Anton Crihan
Member of Sfatul Țării
In office
Personal details
Born(1893-07-10)July 10, 1893
DiedJanuary 9, 1993(1993-01-09) (aged 99)
St. Louis, Missouri, United States
Resting placeChişinău
Political partyNational Peasants' Party
Spouse(s)Olivia Lula
ChildrenDumitru Crihan (1924–1999)
Alma materOdessa University, Paris-Sorbonne University

Anton Crihan (born July 10, 1893, Sîngerei, Bessarabia Governorate – January 9, 1993, St. Louis, Mo, United States of America) was a Bessarabian politician, lawyer, author, economist, professor and journalist, member of Sfatul Țării (1917), adviser to the Secretary of State for Agriculture in the General Directorate of the Republic of Moldova (1917), deputy in the Parliament of Romania (1919, 1920, 1922, 1932), adviser to the Secretary of State at the Ministry of Agriculture and Domains (1932–1933), professor at the Polytechnic University of Iasi and at the Faculty of Agronomy in Chisinau (1934–1940).[1]


Anton Crihan is the representative of the thirteenth generation, male, of the old Moldavian boyar family, the first mention of the reign of Stephen the Great. The Prince's Book of Constantine Movilă states that Anton Crihan's ancestors honored the boyar's title of "paharnic". He studied at the Bălți High School for boys and the University of Odessa, Faculty of Economics.

Anton Crihan served as Member of Sfatul Țării (1917–1918), the Parliament of Romania, and the Government of Romania. After World War I and the Communist revolution in Russia, Dr. Crihan, was among the handful of campaigners who succeeded in annexing most of Bessarabia to Romania. He became politically active in Romania, which was then governed by a constitutional monarchy. Trained as an economist, he served on the Central Committee of the National Peasant Party, was elected to several terms in Parliament and was appointed Agriculture Minister. After the Soviet occupation of Romania, Crihan fled on foot to Yugoslavia and arrived in the United States in 1949. After the Soviet takeover, Dr. Crihan went into hiding and then fled on foot. He made his way across Europe spending time in Paris to complete a PhD in economics at the Sorbonne. He finally arrived in the United States in 1949, where he delivered lectures and wrote articles and books championing the reunification of Moldavia and Romania. Moldavia, now known as Moldova, gained independence when the Soviet Union disintegrated in late 1991.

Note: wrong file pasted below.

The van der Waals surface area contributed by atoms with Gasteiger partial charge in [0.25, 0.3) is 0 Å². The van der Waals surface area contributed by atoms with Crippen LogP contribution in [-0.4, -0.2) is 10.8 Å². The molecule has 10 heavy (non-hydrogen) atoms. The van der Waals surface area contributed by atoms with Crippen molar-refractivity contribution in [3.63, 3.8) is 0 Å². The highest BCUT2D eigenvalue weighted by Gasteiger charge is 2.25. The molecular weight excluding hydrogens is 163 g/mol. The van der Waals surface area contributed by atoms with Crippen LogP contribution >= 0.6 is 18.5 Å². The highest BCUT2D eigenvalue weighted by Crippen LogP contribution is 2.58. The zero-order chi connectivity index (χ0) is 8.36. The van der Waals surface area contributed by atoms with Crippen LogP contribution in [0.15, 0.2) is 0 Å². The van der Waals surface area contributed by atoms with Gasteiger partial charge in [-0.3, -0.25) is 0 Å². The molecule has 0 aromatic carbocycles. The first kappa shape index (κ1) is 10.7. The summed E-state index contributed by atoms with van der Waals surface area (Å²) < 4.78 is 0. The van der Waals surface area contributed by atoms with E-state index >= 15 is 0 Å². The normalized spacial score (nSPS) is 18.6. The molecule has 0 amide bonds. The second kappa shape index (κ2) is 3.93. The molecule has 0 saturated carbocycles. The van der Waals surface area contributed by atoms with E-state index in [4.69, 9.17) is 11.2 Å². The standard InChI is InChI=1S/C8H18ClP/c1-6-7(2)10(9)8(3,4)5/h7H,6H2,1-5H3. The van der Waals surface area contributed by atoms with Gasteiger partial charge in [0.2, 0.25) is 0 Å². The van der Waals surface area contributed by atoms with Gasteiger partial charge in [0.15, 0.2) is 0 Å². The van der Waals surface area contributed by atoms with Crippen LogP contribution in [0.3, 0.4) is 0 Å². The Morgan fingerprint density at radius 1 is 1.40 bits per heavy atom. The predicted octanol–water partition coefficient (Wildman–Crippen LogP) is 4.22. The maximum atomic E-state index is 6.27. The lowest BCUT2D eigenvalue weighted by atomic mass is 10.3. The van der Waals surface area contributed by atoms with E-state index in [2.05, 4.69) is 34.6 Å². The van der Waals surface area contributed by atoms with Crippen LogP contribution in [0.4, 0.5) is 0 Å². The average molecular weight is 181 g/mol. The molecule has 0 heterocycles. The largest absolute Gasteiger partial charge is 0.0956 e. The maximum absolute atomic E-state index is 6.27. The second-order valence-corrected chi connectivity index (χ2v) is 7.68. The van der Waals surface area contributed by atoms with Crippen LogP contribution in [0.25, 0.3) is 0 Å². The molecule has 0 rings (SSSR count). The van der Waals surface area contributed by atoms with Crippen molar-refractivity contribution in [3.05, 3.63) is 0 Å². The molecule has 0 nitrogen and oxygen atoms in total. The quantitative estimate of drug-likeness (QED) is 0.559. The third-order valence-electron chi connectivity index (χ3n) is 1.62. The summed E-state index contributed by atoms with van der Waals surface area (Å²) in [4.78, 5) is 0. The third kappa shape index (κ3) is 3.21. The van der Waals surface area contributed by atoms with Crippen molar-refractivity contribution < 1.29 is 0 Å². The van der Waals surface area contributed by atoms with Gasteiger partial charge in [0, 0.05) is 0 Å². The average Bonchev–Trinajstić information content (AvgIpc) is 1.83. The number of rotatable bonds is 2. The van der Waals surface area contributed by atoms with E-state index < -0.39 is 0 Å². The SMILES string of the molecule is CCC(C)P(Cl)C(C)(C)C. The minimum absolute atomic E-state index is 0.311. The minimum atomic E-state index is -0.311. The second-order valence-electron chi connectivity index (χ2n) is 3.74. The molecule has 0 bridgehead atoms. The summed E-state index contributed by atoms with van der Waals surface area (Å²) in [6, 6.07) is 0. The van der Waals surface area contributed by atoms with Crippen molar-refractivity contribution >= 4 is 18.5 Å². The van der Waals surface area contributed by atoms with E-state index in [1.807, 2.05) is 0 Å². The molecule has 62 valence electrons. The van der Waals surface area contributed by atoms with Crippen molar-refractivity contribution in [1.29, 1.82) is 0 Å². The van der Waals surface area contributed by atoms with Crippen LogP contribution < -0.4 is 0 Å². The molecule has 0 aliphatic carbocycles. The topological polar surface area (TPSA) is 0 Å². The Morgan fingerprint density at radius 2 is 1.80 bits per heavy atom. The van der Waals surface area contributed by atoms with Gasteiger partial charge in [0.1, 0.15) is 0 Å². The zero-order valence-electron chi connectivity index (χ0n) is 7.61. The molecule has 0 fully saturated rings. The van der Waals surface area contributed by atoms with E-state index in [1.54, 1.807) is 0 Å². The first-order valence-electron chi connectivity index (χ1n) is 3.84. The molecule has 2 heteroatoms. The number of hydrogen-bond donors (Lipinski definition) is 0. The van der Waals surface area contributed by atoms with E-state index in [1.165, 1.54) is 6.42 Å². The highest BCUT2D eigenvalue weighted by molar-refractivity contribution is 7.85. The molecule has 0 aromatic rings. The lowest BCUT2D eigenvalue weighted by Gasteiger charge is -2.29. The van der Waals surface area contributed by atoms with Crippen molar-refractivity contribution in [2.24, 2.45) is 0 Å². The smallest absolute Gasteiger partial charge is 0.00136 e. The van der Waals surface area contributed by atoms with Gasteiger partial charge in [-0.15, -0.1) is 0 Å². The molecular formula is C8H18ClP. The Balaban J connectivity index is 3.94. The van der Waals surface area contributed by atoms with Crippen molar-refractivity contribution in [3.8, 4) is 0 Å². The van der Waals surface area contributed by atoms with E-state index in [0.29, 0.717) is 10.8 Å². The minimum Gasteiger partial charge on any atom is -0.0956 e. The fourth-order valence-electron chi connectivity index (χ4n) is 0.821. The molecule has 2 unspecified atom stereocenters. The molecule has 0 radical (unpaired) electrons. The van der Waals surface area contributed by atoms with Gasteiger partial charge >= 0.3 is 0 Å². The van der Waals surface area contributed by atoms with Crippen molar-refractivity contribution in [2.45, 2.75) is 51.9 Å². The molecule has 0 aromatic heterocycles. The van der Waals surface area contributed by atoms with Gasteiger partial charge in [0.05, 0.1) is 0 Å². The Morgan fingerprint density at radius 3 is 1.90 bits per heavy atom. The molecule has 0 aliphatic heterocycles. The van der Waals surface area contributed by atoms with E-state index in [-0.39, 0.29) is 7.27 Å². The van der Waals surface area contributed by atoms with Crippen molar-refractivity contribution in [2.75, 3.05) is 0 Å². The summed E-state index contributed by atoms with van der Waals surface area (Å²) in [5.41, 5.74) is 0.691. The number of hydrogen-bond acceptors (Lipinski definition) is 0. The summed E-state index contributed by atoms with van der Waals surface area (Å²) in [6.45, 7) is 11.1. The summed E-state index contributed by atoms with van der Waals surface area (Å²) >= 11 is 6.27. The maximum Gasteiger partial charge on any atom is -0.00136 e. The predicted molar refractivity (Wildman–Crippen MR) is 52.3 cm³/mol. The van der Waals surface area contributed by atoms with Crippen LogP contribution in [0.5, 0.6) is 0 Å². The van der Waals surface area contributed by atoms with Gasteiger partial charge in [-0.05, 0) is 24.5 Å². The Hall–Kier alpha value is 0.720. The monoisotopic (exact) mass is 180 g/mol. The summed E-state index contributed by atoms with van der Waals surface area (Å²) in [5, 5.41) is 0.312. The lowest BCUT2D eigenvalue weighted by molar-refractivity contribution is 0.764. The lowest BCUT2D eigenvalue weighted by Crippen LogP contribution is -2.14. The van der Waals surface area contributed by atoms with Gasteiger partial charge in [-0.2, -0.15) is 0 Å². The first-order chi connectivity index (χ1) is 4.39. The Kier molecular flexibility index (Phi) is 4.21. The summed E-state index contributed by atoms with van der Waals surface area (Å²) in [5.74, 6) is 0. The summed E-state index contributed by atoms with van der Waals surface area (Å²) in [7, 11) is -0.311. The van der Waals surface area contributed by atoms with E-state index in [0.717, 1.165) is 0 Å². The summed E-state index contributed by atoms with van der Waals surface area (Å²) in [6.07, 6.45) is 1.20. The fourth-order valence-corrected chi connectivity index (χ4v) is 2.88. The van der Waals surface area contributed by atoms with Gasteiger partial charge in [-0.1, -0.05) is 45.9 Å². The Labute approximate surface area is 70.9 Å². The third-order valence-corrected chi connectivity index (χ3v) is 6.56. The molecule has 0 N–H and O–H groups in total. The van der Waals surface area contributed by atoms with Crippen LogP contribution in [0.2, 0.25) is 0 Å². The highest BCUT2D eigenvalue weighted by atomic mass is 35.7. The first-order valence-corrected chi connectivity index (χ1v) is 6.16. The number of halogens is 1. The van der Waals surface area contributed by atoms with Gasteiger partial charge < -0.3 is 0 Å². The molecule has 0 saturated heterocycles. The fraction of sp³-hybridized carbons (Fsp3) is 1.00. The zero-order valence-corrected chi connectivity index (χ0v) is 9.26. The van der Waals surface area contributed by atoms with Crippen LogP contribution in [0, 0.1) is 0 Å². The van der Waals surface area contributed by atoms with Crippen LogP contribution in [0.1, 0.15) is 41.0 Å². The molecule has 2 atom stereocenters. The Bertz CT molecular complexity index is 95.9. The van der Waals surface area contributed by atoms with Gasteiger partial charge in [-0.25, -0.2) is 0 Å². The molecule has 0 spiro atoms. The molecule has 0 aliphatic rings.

He died in Saint-Louis, United States, but to his will, he was buried in Chisinau (in the Central Cemetery).[2]